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What is Non-Celiac Gluten Sensitivity?

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The digestive disorder celiac disease affects about 1 in 133 people in the United States, according to the National Digestive Diseases Information Clearinghouse.

When an individual has celiac disease, she cannot consume food that contains gluten. In reaction to these foods, the individual’s immune system damages or destroys the villi in the small intestine, which affects absorption of nutrients.

Several symptoms can occur with celiac disease. For example, a child can experience weight loss, vomiting, and abdominal bloating and pain. Constipation and chronic diarrhea may occur. Some individuals may have stool that is foul-smelling, pale or fatty.

Adults may not have these digestive symptoms, noted the National Digestive Diseases Information Clearinghouse. Instead, they may experience fatigue, depression, seizures, joint pain and missed menstrual periods.

The treatment for celiac disease is to eat a gluten-free diet. This involves avoiding foods such as barley, wheat, triticale and rye, and instead eating foods such as beans, fruits, hominy and soy.

The gluten-free diet alleviates symptoms for individuals with celiac disease, as well as healing existing and preventing further damage.

Eating a gluten-free diet may provide relief for individuals who have symptoms similar to celiac disease, but do not have the disorder. The condition, called non-celiac gluten sensitivity, is less severe than celiac disease.

The National Foundation for Celiac Awareness noted that non-celiac gluten sensitivity “is not accompanied by the enteropathy, elevations in tissue-transglutaminase, endomysium or deamidated gliadin antibodies, and increased intestinal permeability that are characteristic of celiac disease.”

While research on non-celiac gluten sensitivity is relatively new, the National Foundation for Celiac Awareness estimated that about 18 million people have the condition.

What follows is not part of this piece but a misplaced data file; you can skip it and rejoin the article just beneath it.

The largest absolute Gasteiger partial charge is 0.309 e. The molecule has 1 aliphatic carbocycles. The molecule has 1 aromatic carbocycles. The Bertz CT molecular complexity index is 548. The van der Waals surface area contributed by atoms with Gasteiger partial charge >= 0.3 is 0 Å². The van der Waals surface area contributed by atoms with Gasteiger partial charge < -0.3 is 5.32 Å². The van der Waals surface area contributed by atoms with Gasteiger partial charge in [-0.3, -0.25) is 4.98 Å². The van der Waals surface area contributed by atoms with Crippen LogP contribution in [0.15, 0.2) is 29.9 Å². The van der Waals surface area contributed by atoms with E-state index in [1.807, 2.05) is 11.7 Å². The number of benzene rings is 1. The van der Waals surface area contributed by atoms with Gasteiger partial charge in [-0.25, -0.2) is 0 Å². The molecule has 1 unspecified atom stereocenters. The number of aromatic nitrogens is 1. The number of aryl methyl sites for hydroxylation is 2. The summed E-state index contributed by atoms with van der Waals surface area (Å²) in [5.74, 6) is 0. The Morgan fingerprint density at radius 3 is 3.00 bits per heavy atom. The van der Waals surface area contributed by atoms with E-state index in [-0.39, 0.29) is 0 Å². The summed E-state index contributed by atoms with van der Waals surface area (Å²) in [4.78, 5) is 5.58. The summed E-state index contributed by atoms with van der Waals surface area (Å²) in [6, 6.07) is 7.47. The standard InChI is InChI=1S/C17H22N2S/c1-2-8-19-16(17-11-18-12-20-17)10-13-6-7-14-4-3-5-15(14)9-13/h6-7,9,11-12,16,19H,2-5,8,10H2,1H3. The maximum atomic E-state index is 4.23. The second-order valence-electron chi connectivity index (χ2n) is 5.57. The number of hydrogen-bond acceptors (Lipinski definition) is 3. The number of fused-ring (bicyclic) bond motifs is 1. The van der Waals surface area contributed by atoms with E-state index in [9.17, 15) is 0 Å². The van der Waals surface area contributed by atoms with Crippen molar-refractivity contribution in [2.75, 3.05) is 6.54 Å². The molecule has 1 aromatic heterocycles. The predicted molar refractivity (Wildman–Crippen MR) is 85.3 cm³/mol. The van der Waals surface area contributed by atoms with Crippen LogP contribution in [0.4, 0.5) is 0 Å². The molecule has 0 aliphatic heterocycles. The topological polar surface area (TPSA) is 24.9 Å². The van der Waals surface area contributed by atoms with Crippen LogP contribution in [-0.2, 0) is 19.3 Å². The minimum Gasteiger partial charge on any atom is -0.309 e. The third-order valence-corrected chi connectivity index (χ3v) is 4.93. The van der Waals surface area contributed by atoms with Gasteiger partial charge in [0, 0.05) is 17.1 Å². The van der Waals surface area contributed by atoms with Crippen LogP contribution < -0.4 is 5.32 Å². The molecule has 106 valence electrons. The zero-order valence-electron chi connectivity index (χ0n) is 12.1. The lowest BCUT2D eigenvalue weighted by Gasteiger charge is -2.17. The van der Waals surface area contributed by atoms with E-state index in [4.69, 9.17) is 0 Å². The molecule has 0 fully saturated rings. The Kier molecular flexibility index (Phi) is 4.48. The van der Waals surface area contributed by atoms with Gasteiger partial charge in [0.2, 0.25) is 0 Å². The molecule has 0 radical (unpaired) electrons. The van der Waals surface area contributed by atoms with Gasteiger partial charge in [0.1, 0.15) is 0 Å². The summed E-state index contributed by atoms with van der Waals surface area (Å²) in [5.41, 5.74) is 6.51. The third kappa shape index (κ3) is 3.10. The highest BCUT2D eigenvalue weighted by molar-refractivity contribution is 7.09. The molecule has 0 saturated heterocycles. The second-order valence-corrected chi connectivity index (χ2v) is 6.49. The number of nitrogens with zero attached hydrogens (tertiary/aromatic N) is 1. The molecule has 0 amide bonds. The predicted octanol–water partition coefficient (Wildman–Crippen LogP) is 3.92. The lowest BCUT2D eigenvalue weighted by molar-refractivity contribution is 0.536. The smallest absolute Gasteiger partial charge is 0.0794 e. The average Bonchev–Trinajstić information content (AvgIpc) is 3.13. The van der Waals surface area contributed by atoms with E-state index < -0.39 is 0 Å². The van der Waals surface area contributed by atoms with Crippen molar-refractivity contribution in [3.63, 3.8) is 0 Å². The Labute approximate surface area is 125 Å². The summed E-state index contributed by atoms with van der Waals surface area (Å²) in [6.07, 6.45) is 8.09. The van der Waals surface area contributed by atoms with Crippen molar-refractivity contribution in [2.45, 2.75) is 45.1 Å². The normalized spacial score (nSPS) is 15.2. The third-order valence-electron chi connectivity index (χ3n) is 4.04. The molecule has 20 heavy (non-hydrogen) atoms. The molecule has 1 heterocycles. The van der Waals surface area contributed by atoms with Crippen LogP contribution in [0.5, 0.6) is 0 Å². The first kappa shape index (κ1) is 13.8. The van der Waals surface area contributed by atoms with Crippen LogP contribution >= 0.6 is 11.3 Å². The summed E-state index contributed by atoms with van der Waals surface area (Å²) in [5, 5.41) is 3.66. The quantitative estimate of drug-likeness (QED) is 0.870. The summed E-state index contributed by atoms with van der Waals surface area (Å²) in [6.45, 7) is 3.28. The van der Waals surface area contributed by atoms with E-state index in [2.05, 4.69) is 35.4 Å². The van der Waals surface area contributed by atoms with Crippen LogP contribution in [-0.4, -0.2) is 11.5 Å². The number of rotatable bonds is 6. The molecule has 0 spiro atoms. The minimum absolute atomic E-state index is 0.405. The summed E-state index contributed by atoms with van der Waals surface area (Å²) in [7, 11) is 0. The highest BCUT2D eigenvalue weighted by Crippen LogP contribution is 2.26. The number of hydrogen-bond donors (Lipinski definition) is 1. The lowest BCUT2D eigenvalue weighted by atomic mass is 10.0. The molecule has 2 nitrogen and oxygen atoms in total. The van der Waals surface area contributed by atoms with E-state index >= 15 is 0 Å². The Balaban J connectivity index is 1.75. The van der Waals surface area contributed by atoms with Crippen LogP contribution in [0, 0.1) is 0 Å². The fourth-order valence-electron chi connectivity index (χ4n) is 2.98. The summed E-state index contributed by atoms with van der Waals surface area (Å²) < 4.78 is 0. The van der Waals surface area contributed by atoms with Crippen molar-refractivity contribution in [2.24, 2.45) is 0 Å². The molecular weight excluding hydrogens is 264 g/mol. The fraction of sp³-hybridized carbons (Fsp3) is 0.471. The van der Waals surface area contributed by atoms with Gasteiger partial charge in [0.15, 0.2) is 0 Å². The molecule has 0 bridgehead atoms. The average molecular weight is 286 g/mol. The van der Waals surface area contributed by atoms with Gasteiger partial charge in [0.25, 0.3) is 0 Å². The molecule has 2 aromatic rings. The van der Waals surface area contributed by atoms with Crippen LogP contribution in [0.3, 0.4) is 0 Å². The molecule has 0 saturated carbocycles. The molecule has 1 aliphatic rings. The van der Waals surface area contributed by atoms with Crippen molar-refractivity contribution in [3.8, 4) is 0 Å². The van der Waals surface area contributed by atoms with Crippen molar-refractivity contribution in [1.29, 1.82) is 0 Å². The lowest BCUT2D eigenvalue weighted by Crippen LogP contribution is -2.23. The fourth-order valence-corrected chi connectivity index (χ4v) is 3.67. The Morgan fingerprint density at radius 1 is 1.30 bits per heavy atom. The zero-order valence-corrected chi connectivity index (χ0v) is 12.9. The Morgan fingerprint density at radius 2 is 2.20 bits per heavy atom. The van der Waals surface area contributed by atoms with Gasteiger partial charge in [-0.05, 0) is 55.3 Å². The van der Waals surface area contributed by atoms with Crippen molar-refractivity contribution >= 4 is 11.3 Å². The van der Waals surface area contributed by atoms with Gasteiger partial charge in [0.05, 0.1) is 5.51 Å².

Individuals with this condition often have non-gastrointestinal symptoms, such as joint pain, headaches and numbness in the extremities when they consume gluten.

The immune systems of individuals with non-celiac gluten sensitivity react differently to gluten when compared with individuals with celiac disease. For example, individuals with non-celiac gluten sensitivity did not have flattened villi, according to the study conducted by Sapone et al.

The study also found differences in the immune system responses. With celiac disease, the immune response is an adaptive response. With non-celiac gluten sensitivity however, the response is an innate response, meaning it does not respond to a specific antigen.

There is no specific test for non-celiac gluten sensitivity. A diagnosis is made when other causes for the presenting symptoms are ruled out. The treatment is the same as treatment for celiac disease: a gluten-free diet.

Individuals considering a gluten-free diet should talk to their health care provider.


National Digestive Diseases Information Clearinghouse. Celiac Disease. Web. 26 February 2013.

MayoClinic.com. Gluten-Free Diet: What’s Allowed, What’s Not. Web. 26 February 2013.

Sapone, A. et al. “Divergence of Gut Permeability and Mucosal Immune Gene Expression in Two Gluten-Associated Conditions: Celiac Disease and Gluten Sensitivity.” BMC Medicine. Web. 26 February 2013.

Wall Street Journal. Clues to Gluten Sensitivity. Web. 26 February 2013.

New York Times. Gluten-Free, Whether You Need It or Not. Web. 26 February 2013.

National Foundation for Celiac Awareness. What is Non-Celiac Gluten Sensitivity?. Web. 26 February 2013.

National Foundation for Celiac Awareness. Should You Be Gluten-Free? Celiac Disease and Non-Celiac Gluten Sensitivity. Web. 26 February 2013.

Reviewed February 27, 2013
by MIchele Blacksberg RN
Edited by Jody Smith

Add a Comment2 Comments

EmpowHER Guest

Please support my petition for the Girl Scouts to sell a gluten free and allergen free cookie http://www.change.org/petitions/encourage-the-girl-scouts-to-sell-an-allergen-free-cookie

February 28, 2013 - 10:00am
EmpowHER Guest

NCGS is not de facto "less severe" than celiac, ant it is negligent to assert that as fact. Symptoms for both celiac and NCGS have a wide range of severity, and doctors still know little to nothing about the long-term effects of NCGS. Please do not start discounting a very real, painful medical condition.

February 28, 2013 - 6:21am
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We value and respect our HERWriters' experiences, but everyone is different. Many of our writers are speaking from personal experience, and what's worked for them may not work for you. Their articles are not a substitute for medical advice, although we hope you can gain knowledge from their insight.

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